Saint Patrick: The Man Behind the Legends
St. Patrick lived in fourth-century Briton, and his home was probably on the west coast of modern-day England. His grandfather was a priest (in the days before priestly celibacy) and his father was a deacon in the church.
At the age of sixteen, Patrick was captured by slave traders and sold to a slave owner in Ireland. There, for six long years, he labored in the woods and pastures of Foclut near the Western Sea where tended sheep. At first, Patrick, traumatized by his capture, sank into deep misery. But in time, his faith, which had been shallow as a child, grew and deepened. He prayed night and day, a hundred times a day and long into the night. Then he had a dream that a ship was ready to take him back to Briton. He likely escaped during the summer months, making his way through the forests and bogs of Ireland, trying to hide his slave torc, the gold ring around his neck, as well as his foreign accent. Indeed, when he made it to the coast, his ship was ready, and after a little convincing, he climbed aboard and headed back home.
Back in Briton, Patrick decided to study for the priesthood. But he had missed important years of his education. Late in life, he still regretted missing those formative years and lamented about how poor his Latin was.
But Patrick did not become bitter about his years of slavery. Instead, he had another dream. In this one, the Irish begged him to come back to them. Surprisingly, Patrick decided to do just that—return to the land of his captivity to bring the good news of Jesus to the Irish people.
Many years later, after becoming a priest and then finally a bishop, Patrick's dream to return to Ireland was realized. He returned to the land of druids who still performed human sacrifice. He returned to the land which was poor and uncivilized (unlike his Romanized Briton). He returned to the land which at that time was considered "the ends of the earth." He returned to the land where he was a slave.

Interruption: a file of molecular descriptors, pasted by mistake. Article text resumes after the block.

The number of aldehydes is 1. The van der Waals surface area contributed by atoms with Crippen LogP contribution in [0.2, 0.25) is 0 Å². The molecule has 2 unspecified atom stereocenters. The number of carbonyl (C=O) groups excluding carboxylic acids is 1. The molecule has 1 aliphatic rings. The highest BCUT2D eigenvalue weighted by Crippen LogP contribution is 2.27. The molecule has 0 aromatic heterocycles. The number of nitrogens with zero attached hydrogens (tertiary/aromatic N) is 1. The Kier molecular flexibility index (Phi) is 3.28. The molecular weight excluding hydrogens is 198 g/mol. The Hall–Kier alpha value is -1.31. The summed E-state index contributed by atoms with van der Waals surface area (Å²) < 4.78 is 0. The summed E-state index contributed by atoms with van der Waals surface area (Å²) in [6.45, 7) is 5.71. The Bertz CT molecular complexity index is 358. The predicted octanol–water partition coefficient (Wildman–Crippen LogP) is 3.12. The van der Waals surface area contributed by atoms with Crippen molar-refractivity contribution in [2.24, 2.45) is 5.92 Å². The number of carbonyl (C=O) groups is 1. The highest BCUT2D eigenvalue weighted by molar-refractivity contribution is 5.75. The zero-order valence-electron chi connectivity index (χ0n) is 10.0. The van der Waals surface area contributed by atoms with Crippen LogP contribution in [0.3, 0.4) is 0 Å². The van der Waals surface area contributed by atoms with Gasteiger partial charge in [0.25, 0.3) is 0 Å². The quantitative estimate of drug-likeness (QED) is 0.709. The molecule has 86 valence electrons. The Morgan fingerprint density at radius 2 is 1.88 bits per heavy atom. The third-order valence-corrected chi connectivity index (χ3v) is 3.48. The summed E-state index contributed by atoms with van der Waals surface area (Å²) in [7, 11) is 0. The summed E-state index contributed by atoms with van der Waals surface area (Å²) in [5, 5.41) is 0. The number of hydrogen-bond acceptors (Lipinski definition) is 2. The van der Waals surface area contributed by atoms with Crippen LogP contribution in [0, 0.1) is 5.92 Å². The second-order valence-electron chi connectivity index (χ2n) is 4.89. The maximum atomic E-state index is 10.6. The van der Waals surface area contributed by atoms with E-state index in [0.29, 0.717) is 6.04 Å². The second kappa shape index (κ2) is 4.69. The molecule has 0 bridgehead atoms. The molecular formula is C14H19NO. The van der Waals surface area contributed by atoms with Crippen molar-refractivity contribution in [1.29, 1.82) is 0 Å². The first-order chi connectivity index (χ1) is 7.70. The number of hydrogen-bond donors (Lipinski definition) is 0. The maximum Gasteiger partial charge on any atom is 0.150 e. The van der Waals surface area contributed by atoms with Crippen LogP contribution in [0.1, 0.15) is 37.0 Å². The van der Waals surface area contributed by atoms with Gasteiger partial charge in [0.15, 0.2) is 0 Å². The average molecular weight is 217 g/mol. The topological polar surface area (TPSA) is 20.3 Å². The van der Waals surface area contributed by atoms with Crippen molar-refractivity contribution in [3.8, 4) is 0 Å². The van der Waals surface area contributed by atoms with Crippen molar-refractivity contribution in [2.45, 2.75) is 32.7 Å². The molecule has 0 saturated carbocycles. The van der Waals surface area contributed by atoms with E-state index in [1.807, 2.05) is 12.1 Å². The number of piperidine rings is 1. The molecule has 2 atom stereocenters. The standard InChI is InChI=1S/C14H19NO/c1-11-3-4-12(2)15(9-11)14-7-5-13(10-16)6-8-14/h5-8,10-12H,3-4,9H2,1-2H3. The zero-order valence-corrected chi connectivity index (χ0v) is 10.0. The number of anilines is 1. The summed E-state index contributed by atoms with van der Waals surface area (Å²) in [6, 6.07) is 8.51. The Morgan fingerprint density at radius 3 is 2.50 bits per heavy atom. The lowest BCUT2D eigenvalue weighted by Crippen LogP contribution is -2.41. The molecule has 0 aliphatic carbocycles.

Unlike the legends, he did not drive snakes from Ireland. He did not find pots of gold or leprechauns. But he did bring the message of salvation through Christ to a people lost in sin and darkness.
Did Patrick explain the concept of the Trinity—Father, Son, and Holy Spirit—with a shamrock? Perhaps. It's not known for certain. But what we do know by letters that Patrick himself penned is that he believed, confessed, and preached about God, Father, Son, and Holy Spirit, and that that Irish people clung to this message of salvation.
In that time, when Roman civilization was crumbling, many people believed that the end of the world was near. So Patrick took the message of the Christian faith with urgency to Ireland, and God blessed his work.
In the years after Christianity spread in Ireland, the country was transformed. As Thomas Cahill writes, "Ireland became a Christian culture, where slavery and human sacrifice became unthinkable, and warfare, though impossible for humans to eradicate, diminished markedly." Slavery and human sacrifice was all but eradicated, women began to have more status in society, and monasteries became centers of learning.
That one man—a former slave—could have accomplished all this is remarkable. But it wasn't one man who had achieved so much. It was a gracious God who blessed the humble efforts of a man whose message of Jesus Christ and the forgiveness and mercy of God transformed history. - Written by Julie Stiegemeyer
· Patrick's own writings: Confessio and Letter to Coroticus (The Confession of Saint Patrick, translated by John Skinner, foreword by John O'Donohue; Image Books, Doubleday, 1998.)
· St. Patrick of Ireland by Philip Freeman, Simon and Schuster, 2005.
· How the Irish Saved Civilization by Thomas Cahill, Doubleday, 1995.